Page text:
Letters To The Editor ...

Don't write like it's for free . . .

By the time you read this it will be too late. Already an estimated 33,000 of 12,000 printed copies (numbers taken from page 2 of LMN July issue. You do the math...) of your July 1995 issue are believing the misconstrued facts written in your 'Little Feat with Sonny Landreth' May 30 concert review.

First, you mentioned that Little Feat opened up their show with their hit 'Let it Roll' from the 1988 recording of the same name. They did open (for those of us in attendance) with 'Hate to Lose Your Lovin',' the first track on the 'Let it Roll' recording. The last song played by the band was 'Let it Roll.' They did the original recorded version of the song and then went into a series of excellent extended solos by all of the musicians, including Sonny Landreth. After all of the musicians had taken their turn in the spotlight, the band went into some kind of a of sing-along with the audience (you know "OK, now the left side...I can't hear you...") That was my cue to get the hell out of there. I find these efforts to drive the crowd into a frenzy over the performers by 'involving' them in the show to be much like 4th period music class in grade school. I think that upon recognizing one of these sing-alongs, everyone should immediately march single-file in an orderly fashion to the nearest exit and forget whey they've just seen and heard, making sure not to tell anyone about it, tarnishing the musical integrity of those performers. ("How was the concert?" "Oh fine. Just fine.")

Next you accuse Little Feat of borrowing a percussionist from Sonny Landreth's group to enhance their own sound. Sonny & Co. consist of Sonny, a bass player and one hell of a drummer (who coincidentally looked just like Kenny Arnoff). A trio. Three. 3. The percussion during the last half of Sonny's show and all of Little Feat's was provided by none other than Sam Clayton. Sam C;ayton has been with Little Feat on percussion and vocals since their reformation in 1987 (when I was first introduced to Little Feat) and has played on all four recordings since the reformation. He could have very well been an original founding member of the band in 1970 (I'm not sure since I wasn't even born in 1970). I figure that Sam was doing the ancient conga warm-up ritual and just happened to be doing it in time with Sonny's show. If those congas were ever accidentally started cold at the beginning of a Little Feat show, the results could be devastating. I will admit that Sam played with Sonny's band as if he had co-written the material, but he is spoken for.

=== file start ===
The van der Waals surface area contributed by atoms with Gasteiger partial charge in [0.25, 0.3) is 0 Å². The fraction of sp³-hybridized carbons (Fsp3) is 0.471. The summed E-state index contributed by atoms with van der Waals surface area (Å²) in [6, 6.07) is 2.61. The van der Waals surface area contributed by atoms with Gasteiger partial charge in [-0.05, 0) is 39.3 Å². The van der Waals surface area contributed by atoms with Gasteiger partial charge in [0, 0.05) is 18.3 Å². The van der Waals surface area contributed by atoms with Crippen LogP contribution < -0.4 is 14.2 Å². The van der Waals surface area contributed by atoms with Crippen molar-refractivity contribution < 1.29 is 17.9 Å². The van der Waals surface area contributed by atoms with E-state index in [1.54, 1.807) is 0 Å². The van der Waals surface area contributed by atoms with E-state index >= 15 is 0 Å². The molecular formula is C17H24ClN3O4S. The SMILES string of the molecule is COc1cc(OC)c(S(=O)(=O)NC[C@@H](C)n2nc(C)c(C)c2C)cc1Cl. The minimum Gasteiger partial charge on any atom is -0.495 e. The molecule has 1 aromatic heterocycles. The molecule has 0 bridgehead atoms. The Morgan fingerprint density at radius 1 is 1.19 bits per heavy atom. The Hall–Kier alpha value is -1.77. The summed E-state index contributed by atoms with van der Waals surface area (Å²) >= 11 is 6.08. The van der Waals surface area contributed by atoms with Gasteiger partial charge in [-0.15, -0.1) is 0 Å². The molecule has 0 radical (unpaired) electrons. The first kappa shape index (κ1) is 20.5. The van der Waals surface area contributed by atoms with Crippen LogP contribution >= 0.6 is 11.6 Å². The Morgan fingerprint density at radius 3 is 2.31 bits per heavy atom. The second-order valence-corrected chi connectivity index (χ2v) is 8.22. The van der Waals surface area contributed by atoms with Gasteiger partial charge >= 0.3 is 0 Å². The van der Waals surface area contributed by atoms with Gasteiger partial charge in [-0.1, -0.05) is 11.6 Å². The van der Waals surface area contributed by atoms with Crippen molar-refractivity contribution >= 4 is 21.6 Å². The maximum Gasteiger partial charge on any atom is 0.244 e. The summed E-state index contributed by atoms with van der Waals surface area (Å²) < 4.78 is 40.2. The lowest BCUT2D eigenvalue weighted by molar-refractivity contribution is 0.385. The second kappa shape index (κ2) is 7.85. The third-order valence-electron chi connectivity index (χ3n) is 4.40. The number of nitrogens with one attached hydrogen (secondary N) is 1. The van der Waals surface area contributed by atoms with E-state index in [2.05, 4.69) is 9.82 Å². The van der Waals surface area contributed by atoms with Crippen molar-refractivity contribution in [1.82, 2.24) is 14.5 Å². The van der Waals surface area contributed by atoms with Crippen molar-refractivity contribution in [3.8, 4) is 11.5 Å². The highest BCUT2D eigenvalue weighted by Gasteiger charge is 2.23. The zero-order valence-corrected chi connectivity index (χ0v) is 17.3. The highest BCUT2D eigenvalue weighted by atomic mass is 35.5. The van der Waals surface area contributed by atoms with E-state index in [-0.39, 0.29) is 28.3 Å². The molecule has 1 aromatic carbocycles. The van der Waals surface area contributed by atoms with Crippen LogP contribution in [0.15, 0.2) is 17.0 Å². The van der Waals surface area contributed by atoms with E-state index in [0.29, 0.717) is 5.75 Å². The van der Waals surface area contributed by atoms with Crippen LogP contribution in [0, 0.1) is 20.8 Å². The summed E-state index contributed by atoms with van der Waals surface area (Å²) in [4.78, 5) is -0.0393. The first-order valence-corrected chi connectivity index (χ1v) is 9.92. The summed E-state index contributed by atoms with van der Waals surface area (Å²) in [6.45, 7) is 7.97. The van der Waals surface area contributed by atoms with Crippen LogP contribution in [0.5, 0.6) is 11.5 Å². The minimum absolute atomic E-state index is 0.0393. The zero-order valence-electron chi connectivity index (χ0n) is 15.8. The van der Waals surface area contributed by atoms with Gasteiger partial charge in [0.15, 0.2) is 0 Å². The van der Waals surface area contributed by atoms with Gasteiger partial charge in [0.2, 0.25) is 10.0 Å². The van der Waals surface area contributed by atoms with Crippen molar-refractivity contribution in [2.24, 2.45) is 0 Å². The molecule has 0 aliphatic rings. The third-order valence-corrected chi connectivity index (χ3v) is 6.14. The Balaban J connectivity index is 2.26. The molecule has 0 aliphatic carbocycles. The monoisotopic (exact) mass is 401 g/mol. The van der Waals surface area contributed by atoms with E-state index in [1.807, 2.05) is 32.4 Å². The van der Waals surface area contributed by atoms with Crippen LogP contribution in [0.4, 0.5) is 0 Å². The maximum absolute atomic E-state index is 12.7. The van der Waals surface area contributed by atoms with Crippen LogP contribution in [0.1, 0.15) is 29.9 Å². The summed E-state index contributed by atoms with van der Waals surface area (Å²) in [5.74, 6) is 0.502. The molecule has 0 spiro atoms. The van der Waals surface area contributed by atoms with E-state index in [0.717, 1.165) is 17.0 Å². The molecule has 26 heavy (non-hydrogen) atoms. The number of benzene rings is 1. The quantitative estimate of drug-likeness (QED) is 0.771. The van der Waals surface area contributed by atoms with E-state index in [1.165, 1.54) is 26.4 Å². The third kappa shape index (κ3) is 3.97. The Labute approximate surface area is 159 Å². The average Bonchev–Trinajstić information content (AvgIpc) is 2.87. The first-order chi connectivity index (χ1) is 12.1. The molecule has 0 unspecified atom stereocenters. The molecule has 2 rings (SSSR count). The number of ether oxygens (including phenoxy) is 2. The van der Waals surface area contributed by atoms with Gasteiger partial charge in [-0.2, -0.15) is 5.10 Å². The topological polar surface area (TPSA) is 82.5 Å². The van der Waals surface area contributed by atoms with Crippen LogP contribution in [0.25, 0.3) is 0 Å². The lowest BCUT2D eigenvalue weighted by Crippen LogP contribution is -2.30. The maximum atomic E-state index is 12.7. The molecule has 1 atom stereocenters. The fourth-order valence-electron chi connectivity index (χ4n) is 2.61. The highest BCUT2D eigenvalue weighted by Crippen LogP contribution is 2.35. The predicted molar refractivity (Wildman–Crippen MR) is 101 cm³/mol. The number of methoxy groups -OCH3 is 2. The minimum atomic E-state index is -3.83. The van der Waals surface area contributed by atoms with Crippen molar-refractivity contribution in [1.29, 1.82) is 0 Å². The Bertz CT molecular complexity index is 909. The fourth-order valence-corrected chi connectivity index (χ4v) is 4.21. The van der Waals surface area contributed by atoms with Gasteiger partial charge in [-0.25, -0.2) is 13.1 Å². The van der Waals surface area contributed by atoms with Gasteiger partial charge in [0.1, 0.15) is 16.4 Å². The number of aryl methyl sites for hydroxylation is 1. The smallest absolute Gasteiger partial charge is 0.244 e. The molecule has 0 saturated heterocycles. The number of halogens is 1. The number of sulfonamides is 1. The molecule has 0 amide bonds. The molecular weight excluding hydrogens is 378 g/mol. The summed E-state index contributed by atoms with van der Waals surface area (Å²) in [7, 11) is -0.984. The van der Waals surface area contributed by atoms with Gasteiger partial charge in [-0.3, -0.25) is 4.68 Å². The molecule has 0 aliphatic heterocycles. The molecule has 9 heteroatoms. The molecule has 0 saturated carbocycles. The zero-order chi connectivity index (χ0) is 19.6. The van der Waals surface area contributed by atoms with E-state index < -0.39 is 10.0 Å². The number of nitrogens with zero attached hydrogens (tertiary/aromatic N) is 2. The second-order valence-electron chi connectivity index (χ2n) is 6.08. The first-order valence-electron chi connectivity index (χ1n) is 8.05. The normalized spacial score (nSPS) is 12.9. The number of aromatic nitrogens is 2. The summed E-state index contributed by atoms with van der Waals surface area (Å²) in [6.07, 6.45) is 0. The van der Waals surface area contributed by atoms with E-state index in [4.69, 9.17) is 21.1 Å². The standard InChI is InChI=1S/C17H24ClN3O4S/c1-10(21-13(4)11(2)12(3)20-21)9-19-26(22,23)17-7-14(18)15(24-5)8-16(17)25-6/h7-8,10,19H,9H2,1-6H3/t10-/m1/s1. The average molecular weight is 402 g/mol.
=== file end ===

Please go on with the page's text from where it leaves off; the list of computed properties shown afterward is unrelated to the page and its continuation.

Well anyway, I genuinely appreciate everyone at the Louisville Music News for publishing such good material for free, but you don't have to write like it's for free (just kidding!). People enjoy reading good concert reviews, but they enjoy reading accurate concert reviews even more.

Musically,

Damon T. Smith

Louisville, KY 40209

(You won't print this.)

(Wanna bet? We did, however, give Les Reynolds an opportunity to reply. —Editor.)

Thanks for writing—somebody's gotta keep us renegade freelancers in line.

Okay, ya got me on the reversed song order. Little Feat opened with "Hate to Lose Your Lovin'" and closed with "Let It Roll." A great big OOOPS! and an apology to the readers and Little Feat.

On the issue of misidentifying Landreth's (and, therefore Little Feat's) percussionist(s): I can only assume you are correct ... I actually thought I was seeing the same person on those congas all night. And the sound quality was simply too bad during both shows to catch the names of the band members.

As a reviewer, to review is exactly what I was supposed to do. So, in the future, I will stick to reviewing the music only and not try to become an instant expert on personnel. I accidentally violated a cardinal journalistic rule: WHEN IN DOUBT, LEAVE IT OUT.

Again, my apologies to the readers and both bands. -— Les Reynolds.)